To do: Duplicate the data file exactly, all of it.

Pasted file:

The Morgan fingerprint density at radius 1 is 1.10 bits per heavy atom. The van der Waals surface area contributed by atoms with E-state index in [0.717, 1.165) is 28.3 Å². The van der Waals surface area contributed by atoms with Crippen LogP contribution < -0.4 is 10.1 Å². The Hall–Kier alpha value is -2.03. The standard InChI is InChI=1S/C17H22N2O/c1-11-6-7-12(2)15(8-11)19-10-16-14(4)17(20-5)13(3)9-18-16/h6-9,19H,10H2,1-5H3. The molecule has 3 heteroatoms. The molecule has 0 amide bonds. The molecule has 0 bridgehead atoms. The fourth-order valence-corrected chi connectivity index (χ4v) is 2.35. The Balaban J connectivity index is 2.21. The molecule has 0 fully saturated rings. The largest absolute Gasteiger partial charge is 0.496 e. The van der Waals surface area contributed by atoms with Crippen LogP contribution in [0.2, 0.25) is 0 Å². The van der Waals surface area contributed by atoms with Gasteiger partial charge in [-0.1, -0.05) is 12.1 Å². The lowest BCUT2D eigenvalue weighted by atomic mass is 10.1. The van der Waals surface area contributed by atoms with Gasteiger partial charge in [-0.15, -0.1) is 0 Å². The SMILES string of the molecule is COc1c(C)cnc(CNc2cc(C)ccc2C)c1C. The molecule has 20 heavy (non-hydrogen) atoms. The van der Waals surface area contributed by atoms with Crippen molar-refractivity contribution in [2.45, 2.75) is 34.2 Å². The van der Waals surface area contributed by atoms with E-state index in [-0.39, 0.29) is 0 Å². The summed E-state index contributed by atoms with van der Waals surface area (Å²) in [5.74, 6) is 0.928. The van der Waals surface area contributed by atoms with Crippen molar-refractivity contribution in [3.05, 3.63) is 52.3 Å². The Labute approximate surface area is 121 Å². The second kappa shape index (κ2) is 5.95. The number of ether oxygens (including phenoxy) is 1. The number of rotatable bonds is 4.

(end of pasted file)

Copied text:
The Morgan fingerprint density at radius 1 is 1.10 bits per heavy atom. The van der Waals surface area contributed by atoms with E-state index in [0.717, 1.165) is 28.3 Å². The van der Waals surface area contributed by atoms with Crippen LogP contribution < -0.4 is 10.1 Å². The Hall–Kier alpha value is -2.03. The standard InChI is InChI=1S/C17H22N2O/c1-11-6-7-12(2)15(8-11)19-10-16-14(4)17(20-5)13(3)9-18-16/h6-9,19H,10H2,1-5H3. The molecule has 3 heteroatoms. The molecule has 0 amide bonds. The molecule has 0 bridgehead atoms. The fourth-order valence-corrected chi connectivity index (χ4v) is 2.35. The Balaban J connectivity index is 2.21. The molecule has 0 fully saturated rings. The largest absolute Gasteiger partial charge is 0.496 e. The van der Waals surface area contributed by atoms with Crippen LogP contribution in [0.2, 0.25) is 0 Å². The van der Waals surface area contributed by atoms with Gasteiger partial charge in [-0.1, -0.05) is 12.1 Å². The lowest BCUT2D eigenvalue weighted by atomic mass is 10.1. The van der Waals surface area contributed by atoms with Gasteiger partial charge in [-0.15, -0.1) is 0 Å². The SMILES string of the molecule is COc1c(C)cnc(CNc2cc(C)ccc2C)c1C. The molecule has 20 heavy (non-hydrogen) atoms. The van der Waals surface area contributed by atoms with Crippen molar-refractivity contribution in [2.45, 2.75) is 34.2 Å². The van der Waals surface area contributed by atoms with E-state index in [-0.39, 0.29) is 0 Å². The summed E-state index contributed by atoms with van der Waals surface area (Å²) in [5.74, 6) is 0.928. The van der Waals surface area contributed by atoms with Crippen molar-refractivity contribution in [3.05, 3.63) is 52.3 Å². The Labute approximate surface area is 121 Å². The second kappa shape index (κ2) is 5.95. The number of ether oxygens (including phenoxy) is 1. The number of rotatable bonds is 4.